What are the new forces that are transforming the way people and businesses relate to technology?
According to global research firm Gartner, they are "information, social, mobile and cloud". Gartner has named these converged trends the "Nexus of Forces".
Gartner held a local briefing "The Nexus of Forces and the Impact on Enterprise IT Beyond 2015" on 16 May 2013 in Singapore where its Singapore-based analysts Praveen Sengar, Gavin Tay, Song Chuan, To Chee Eng and Arun Chandrasekaran shared their insights on the biggest topics impacting businesses today. Their presentations covered areas such as CRM, Big Data, Business and Social, BYOD and Cloud.
Praveen Sengar, principal research analyst, Gartner Singapore, said there is information overload today and customers are educated about products and services. So, what matters today is experience, especially at a time when there is increased competition and shorter product lifecycles. Today's customers want to control the product or the service, he said, citing the example of Netflix. Customers want personalised engagement, he said. That's why CRM is high on the agenda of CEOs and CIOs.
Song Chuang, research director, Gartner Singapore, presented on the subject, Mobile Management & BYOD.
Chuang said that unlike in the past when management was about things being closed, mobility is about an 'open future'.
There is device diversity in the enterprise and iOS dominates the enterprise, he said. However, he added, by 2016, over 40 percent of enterprise-supported mobile devices will be Android.
How to manage diversity in such multi-platform circumstances? Chuang advised CIOs that they should encourage or incentivise only some platforms. The management can't be seen to support all platforms with full backing.
While Gavin Tay, research director, Gartner Singapore, highlighted the impact of social media on businesses and advised strategies on dealing with the 'social media effect', Arun Chandrasekaran, research director, Gartner Singapore, talked about big data and its true potential beyond the hype.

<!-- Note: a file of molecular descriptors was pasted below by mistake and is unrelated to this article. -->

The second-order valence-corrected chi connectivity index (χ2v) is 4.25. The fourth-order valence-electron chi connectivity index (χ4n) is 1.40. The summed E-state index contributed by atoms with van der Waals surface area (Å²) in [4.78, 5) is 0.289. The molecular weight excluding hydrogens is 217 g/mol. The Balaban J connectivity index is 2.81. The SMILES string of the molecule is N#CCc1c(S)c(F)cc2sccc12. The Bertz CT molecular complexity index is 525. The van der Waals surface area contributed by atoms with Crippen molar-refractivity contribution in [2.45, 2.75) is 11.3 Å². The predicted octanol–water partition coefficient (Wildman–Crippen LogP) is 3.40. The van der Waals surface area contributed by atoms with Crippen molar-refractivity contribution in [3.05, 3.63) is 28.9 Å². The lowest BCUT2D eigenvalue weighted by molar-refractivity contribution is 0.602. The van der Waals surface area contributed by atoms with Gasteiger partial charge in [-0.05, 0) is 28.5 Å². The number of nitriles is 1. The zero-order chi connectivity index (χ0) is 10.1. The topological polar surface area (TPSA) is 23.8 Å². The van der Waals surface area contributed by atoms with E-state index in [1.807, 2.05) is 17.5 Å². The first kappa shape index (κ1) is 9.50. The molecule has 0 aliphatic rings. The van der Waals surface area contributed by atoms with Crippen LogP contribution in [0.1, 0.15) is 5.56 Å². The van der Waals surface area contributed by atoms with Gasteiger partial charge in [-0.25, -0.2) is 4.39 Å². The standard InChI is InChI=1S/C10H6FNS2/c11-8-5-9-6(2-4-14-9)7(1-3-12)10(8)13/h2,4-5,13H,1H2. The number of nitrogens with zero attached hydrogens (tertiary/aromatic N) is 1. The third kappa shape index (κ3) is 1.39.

Big data is the most-hyped term in the market today, said Chandrasekaran, and it has encouraged people to think big: they ask questions that they did not dare to or did not imagine before.
He said that there was always 'dark data' but it is only recently that open source technologies like Hadoop have enabled enterprises to mine such data. Yet, there are many challenges before big data such as software maturity, skills deficiency, security, risk and reusability.
However, Chandrasekaran cautioned, big data should not come at a big cost.
As far as adoption of big data is concerned, he said that 90-95 percent of customers in the AP region are in planning stage.
Speaking on Cloud computing and when should companies start the migration to clouds, Chee Eng, Research Vice President, Gartner Singapore, declared that cloud is here!
Citing data, Eng said that US is leading the cloud marketplace in terms of adoption, followed by Australia. Singapore is not far behind and here cloud is on the way to become mainstream.
Still, according to him, mainstream cloud adoption is two years away in Singapore because of;
- lack of competitive pricing
- no mid-sized IT/managed service provider
- no experience in data centre outsourcing
- no large mid-market
"Future will evolve to hybrid cloud," Eng said. "IT infrastructure is a utility. Public cloud is on the way but with limitation."
Enterprise cloud is almost here, he said. Deployments can start now but don't lock down to long term contracts, he cautioned the CIOs.
Once you have deployed cloud, shift your manpower's IT skills to applications and outsourcing and management of vendors, he advised.